It’s often only following an IMDB visit that you identify a Jonathan Demme film, so dramatic are his shapeshifting abilities in genre, from documentary to crime comedy to political caper. Unlike Steven Soderbergh’s signature aesthetic touches to his output, Demme fashions a deep dive into characters and their complex dynamics instead. Since his schooling under Roger Corman and his first film “Caged Heat” in 1974, the director has helmed a string of classics –“Something Wild,” “Silence of the Lambs,” “Married To The Mob”–as well as remakes (“The Manchurian Candidate”), documentaries, and concert films (“Stop Making Sense”).
Those career peaks kept to the edges of Demme’s talk with fest curator Elvis Mitchell last week at this year’s LA Film Festival, though. Rather, the occasion–titled “Jonathan Demme: American Iconoclast”–touched on Demme’s social documentaries following both Occupy Wall Street and biologist-whistleblower Tyrone Hayes, and also his recent Henrik Ibsen adaptation “A Master Builder.” Just the last 15 minutes were dedicated to his latest mainstream offering, the Diablo Cody-penned, Meryl Streep-starring “Ricki and the Flash” that sees Streep playing a struggling rock musician trying to patch the relationship with her family.
To start off Mitchell provided his view of Demme’s standout signature, though: a straightforward, intimate look at “people making their way in the middle class.” Demme agreed with Mitchell, stating “I had a lot of tough jobs when I got out of high school, and I looked at people I was working with and discovered the dignity of labor,” he said. “As a moviegoer I love rooting for the underdog; in our patriarchal society if women are divided into underdogs and overlords, the patriarchy is still functioning very powerfully. So with women’s stories, I think we need to try that much harder, because they’re up against shit that men aren’t.”
The director pointed to “Silence of the Lambs” specifically as a prime example: “In order for this one young woman to save the life of another young woman, [Jodie Foster’s character] has to traverse a landscape filled with every kind of asshole man on the planet, including killers and bosses and cops. So that’s a big part of what makes that movie for me very special.”
Demme also said the ability to blend social awareness and research into his narratives has remained important. It was a technique that he learned from Corman, although “the requisite amount of nudity, humor, and violence” had to be included with the auteur first.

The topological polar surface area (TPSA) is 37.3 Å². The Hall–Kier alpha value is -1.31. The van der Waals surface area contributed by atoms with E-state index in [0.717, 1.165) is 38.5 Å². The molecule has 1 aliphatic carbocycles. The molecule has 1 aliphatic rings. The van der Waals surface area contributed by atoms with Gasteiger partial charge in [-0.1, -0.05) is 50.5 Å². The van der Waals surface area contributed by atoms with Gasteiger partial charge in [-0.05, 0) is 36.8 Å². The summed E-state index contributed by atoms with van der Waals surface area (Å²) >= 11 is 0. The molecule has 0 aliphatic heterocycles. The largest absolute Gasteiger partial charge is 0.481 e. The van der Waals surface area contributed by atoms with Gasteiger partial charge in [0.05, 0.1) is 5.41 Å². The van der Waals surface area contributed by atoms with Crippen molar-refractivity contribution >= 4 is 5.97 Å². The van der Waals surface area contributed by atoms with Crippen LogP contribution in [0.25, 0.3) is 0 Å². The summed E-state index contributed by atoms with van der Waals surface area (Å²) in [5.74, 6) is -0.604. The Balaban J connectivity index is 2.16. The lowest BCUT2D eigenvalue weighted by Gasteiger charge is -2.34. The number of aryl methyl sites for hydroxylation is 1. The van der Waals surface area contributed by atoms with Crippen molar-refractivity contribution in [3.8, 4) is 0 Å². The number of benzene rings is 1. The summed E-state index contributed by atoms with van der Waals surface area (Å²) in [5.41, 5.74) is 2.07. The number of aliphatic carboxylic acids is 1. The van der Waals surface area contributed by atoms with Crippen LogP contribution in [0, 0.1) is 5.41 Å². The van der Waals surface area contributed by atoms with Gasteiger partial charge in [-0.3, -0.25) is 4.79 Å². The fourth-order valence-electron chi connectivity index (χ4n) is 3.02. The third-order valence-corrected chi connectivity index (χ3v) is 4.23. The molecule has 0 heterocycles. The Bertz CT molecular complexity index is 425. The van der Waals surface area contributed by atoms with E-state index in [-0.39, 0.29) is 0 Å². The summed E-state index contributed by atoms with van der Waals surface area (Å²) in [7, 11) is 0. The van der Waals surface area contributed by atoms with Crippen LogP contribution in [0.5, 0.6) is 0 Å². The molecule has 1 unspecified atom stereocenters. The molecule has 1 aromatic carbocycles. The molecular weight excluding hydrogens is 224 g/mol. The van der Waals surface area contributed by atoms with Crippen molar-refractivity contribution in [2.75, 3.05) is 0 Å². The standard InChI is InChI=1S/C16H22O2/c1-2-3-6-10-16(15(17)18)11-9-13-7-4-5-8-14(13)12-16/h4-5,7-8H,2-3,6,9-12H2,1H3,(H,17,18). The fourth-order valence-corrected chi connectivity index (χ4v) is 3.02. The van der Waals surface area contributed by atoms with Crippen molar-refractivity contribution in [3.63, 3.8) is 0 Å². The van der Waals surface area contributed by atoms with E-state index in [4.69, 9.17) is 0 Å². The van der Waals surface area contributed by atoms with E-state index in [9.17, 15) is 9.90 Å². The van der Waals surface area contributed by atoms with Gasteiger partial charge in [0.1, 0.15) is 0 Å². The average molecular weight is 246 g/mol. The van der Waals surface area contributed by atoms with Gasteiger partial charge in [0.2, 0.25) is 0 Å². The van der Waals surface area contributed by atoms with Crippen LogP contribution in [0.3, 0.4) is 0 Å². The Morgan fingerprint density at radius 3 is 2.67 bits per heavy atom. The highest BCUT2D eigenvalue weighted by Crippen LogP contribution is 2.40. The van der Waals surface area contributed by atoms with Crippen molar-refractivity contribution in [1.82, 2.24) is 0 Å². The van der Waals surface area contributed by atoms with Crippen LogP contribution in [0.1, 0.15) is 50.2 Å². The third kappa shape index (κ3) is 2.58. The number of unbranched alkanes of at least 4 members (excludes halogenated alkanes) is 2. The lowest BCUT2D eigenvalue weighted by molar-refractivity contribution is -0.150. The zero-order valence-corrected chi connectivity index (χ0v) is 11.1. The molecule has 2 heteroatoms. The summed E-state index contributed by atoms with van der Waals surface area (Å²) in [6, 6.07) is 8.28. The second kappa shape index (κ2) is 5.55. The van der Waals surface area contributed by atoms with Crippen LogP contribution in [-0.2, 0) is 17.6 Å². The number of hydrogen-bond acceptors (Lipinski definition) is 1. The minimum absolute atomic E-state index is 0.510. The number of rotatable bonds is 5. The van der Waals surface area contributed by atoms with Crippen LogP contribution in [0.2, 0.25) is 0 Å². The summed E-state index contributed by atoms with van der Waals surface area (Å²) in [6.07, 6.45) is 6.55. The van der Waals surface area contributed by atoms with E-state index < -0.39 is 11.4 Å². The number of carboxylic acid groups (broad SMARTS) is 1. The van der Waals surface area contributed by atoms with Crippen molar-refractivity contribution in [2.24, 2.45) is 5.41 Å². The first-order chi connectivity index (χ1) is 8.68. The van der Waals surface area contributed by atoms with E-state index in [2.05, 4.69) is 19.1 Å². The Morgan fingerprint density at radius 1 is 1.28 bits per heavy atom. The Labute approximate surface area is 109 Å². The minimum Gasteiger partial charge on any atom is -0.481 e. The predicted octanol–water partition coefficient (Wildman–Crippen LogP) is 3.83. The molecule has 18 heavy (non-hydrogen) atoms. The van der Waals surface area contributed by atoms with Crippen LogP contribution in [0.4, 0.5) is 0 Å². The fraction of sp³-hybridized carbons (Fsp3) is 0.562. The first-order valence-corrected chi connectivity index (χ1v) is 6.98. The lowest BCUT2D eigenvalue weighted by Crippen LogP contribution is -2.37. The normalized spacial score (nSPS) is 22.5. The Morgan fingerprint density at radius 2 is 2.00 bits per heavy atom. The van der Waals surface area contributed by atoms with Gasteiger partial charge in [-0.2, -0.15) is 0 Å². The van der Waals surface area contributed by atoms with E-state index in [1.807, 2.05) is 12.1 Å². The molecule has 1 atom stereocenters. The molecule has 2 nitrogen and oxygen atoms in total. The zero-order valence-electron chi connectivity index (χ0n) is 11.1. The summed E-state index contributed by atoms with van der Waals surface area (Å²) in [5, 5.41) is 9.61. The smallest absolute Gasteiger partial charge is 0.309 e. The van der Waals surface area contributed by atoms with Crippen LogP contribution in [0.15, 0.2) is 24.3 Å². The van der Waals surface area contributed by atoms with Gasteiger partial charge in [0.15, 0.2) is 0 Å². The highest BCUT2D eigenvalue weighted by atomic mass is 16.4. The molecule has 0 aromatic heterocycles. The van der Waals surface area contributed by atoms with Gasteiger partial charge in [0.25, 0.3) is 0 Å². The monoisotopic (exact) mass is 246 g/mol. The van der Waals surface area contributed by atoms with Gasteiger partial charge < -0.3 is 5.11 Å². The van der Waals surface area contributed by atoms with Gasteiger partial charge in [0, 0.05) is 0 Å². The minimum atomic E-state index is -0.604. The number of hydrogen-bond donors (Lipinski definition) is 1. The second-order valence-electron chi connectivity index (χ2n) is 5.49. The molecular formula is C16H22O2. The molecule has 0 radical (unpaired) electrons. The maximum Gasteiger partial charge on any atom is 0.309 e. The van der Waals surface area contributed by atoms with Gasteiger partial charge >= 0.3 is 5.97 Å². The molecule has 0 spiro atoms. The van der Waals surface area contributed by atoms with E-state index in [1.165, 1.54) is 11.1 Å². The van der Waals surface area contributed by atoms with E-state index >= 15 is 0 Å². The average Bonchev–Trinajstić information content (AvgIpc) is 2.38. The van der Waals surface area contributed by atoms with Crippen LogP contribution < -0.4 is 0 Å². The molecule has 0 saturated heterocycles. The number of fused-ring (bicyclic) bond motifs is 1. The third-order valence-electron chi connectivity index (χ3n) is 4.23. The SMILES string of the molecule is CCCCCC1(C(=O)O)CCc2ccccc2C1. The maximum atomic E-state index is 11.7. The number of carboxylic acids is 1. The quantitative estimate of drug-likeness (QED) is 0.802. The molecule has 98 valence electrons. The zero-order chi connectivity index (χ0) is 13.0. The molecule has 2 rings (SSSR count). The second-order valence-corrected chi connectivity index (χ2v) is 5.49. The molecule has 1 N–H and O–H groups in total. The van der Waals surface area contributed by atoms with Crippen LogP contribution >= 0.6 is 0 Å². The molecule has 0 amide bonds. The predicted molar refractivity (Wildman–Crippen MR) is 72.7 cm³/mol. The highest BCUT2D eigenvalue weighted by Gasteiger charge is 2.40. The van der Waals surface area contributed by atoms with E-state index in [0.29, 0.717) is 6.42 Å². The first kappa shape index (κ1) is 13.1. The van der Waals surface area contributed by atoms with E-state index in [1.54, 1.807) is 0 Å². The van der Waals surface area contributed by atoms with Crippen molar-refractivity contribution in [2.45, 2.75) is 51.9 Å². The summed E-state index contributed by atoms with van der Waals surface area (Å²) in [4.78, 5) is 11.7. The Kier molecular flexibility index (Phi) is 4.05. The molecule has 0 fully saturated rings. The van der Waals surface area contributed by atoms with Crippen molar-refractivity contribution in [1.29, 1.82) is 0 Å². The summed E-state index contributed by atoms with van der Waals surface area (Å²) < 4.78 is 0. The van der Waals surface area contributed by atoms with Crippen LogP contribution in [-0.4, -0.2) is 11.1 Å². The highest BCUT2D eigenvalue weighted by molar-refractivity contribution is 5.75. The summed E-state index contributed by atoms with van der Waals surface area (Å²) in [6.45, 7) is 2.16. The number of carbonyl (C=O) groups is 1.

“With doing a prison movie [‘Caged Heat’] and finding out about lobotomies being performed for real, the whole idea of being able to put that into a movie meant a lot to me at the time. Now all these years later, as we’ve learned so many more of the details of just the horrendous state of affairs in American prisons and the penal industrial complex… as my son Brooklyn says, ‘It’s not about prison reform, what we need is a prison abolition.’ I’m proud that I made ‘Caged Heat’ but now I probably feel it a lot more,” Demme explained.
With such a focus on performance in front of these charged environments, casting a Demme film is absolutely key–down to the extra that’s glimpsed on-camera for two seconds. “It’s my favorite, favorite part,” the director said of the process. “It’s the mystical part of it…regardless of the size, if you’re going to cut to either the doctor for a moment or the guy pumping gas, [that character] for that moment own the movie.”
Demme also recounted a few interactions with his high-profile collaborators, and how they shaped his perspective of working with actors. On “Philadelphia,” Demme learned to trust Denzel Washington’s word after the actor convinced him to play Joe Miller, which was originally meant for a comedic actor like Robin Williams or Bill Murray specifically. And then, while working with Christopher Walken and finding trouble with his performance, Demme let Walken explain his acting style over drinks at a Holiday Inn bar.
“[Walken] said, ‘Here’s something you gotta understand about me: I’m Harry Hambone. I don’t act; I imitate people. So when I’m in my persona today, I’m Wally Cox. And when we do me in ‘Streetcar’ I will be Brando, and when we do ‘Importance of Being Earnest’ I will be Olivier.’ “
“I was like, ‘Oh…I can swing with that,’ ” Demme said. “[I realized to] just shut up and let the actors act. Create an atmosphere where they can really try everything out that they want to try. So by the time I got to Christopher it was an easy adjustment to make. I thought he was doing bad acting, but he had something in mind and it turned out to be a rich idea.”
As a finale Demme screened a scene from “Ricki and the Flash,” and it encapsulated much of what the director discussed about actors over the 90-minute talk. Featuring Meryl Streep onstage in a New York bar, singing a full rock-n-roll tune (captured live, no less), it instantly pulled us into the world of Streep’s character. “She fashioned all the songs to her vocal interpretation, there was nobody talking to her about that,” Demme said. “Her moves onstage are all what she wanted to do, and it thrills me to watch her play the character.” The clip made us firmly psyched for what’s to come when it’s released in August, but until then, a quick IMDB search should reveal about ten previously unknown projects of Demme’s to explore.